`Agrarian Socialist' Joyce Tipped to Be Next Australia Deputy PM

  • Barnaby Joyce seen as frontrunner to lead National Party
  • Joyce's threat to kill Johnny Depp's dogs captured headlines

Barnaby Joyce and Warren Truss.

Photographer: Stefan Postles/Getty Images

Barnaby Joyce, a self-declared agrarian socialist who captured global headlines when he threatened to kill Johnny Depp’s dogs, is Australia’s new deputy prime minister.

Joyce, 48, becomes Prime Minister Malcolm Turnbull’s second-in-command after Warren Truss announced Thursday he was stepping down as leader of the National Party, the junior partner in the governing coalition. Joyce was automatically designated deputy prime minister after National Party lawmakers chose him as leader to replace Truss.

The rural-based party has an influence over government policy that sometimes outweighs its 21 parliamentary seats -- and Joyce, the son of sheep and dairy farmers, is among its most vocal critics of foreign investment by state-owned Chinese companies in Australia. The agriculture minister has campaigned to keep assets such as bulk grain handler GrainCorp Ltd. and iconic cattle company S. Kidman & Co. in Australian hands.

‘Shrinking Violet’

“Joyce is not a shrinking violet -- if there’s an issue that’s important to him and his constituency, he will stand up for it,” said Linda Botterill, a political professor at the ANU who co-authored “The National Party: Prospects for the Great Survivors.” “His attitude to foreign investment in rural land is anchored in the deeply held agrarian sentiment within the National Party.”

Joyce, who represents the electorate of New England -- home to the nation’s country-and-western music capital, Tamworth -- said in a 2005 interview: “Is there a problem with being an agrarian socialist? They denigrate you with it, like you’re a leper. If that’s what I am, that’s what I am.”

His straight-talking, unvarnished style garnered international attention last May when he clashed with movie star Depp over Yorkshire terriers, Pistol and Boo. He threatened to euthanize the dogs after they were brought to Australia during a film-shoot and said they shouldn’t be exempt from quarantine laws just because Depp had been voted “the Sexiest Man Alive twice.”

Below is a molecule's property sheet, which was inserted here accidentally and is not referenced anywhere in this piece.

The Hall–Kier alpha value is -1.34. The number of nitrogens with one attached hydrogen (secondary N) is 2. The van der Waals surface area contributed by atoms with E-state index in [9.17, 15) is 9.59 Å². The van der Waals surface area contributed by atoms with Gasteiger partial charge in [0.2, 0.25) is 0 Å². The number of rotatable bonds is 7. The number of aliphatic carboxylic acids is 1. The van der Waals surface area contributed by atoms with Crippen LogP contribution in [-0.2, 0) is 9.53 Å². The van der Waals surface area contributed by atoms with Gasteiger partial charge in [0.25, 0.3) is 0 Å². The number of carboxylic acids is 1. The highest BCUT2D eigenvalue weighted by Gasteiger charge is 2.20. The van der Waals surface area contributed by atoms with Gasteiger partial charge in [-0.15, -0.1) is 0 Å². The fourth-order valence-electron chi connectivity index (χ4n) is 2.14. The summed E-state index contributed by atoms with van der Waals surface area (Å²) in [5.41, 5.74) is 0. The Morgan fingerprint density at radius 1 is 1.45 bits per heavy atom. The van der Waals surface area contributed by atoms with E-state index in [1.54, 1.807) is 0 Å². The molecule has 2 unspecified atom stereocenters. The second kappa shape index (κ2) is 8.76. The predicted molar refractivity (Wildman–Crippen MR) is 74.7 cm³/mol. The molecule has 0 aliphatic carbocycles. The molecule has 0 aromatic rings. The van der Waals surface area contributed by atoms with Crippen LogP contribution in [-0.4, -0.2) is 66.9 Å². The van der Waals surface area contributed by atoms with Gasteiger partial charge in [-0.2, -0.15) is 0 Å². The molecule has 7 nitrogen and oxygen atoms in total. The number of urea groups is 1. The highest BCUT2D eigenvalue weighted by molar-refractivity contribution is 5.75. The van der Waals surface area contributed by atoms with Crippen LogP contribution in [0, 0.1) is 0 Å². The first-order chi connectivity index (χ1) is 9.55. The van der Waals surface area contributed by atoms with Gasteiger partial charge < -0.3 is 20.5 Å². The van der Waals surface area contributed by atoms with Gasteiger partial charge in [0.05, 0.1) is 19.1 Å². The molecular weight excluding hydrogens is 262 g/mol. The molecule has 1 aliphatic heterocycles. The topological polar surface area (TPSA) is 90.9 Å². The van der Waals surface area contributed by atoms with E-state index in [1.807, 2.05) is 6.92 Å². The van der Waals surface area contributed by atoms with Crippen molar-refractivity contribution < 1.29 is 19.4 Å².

‘Big-Gutted Man’

Depp countered by labeling Joyce “some kind of sweaty, big-gutted man from Australia."

Joyce’s opposition to investment by Chinese state-owned companies may cause tensions with Australia’s biggest trading partner.

“The land we stand on is intrinsic to our values and identity as a nation,” Joyce told a conference in June. “I wouldn’t want to see Australian farmland become under the control of the government of another nation.”

The Nationals speak for regional Australia in a nation becoming increasingly urbanized. It’s Australia’s second-oldest political party with 96 years of unbroken representation in the parliament. Fiona Nash was voted the party’s deputy leader on Thursday.

Joyce, a former army reservist and qualified accountant, was elected to the Senate in 2004 before being voted into the House of Representatives in 2013. He was given the agriculture portfolio in former Prime Minister Tony Abbott’s first ministry. Turnbull added to his responsibilities in October by giving him oversight of water resources -- a vital portfolio in the world’s driest-inhabited continent.

Deputy Leader

He’s got a record of voting with his convictions in parliament, and under former Liberal Prime Minister John Howard, he crossed the floor to vote against government policies 19 times. His opposition to same-sex marriage and abortion puts him at odds with some of the coalition’s more socially-progressive lawmakers -- including Turnbull.

Joyce’s three-month stint as opposition finance spokesman was curtailed in 2010 after he warned that AAA-rated Australia was in danger of defaulting because it was going into debt up “to our eyeballs to people overseas.”

“Joyce is a strong, effective advocate for rural Australia, but the dynamic of a coalition led by Turnbull and him may indeed make for interesting times,” said the Australian National University’s Botterill.

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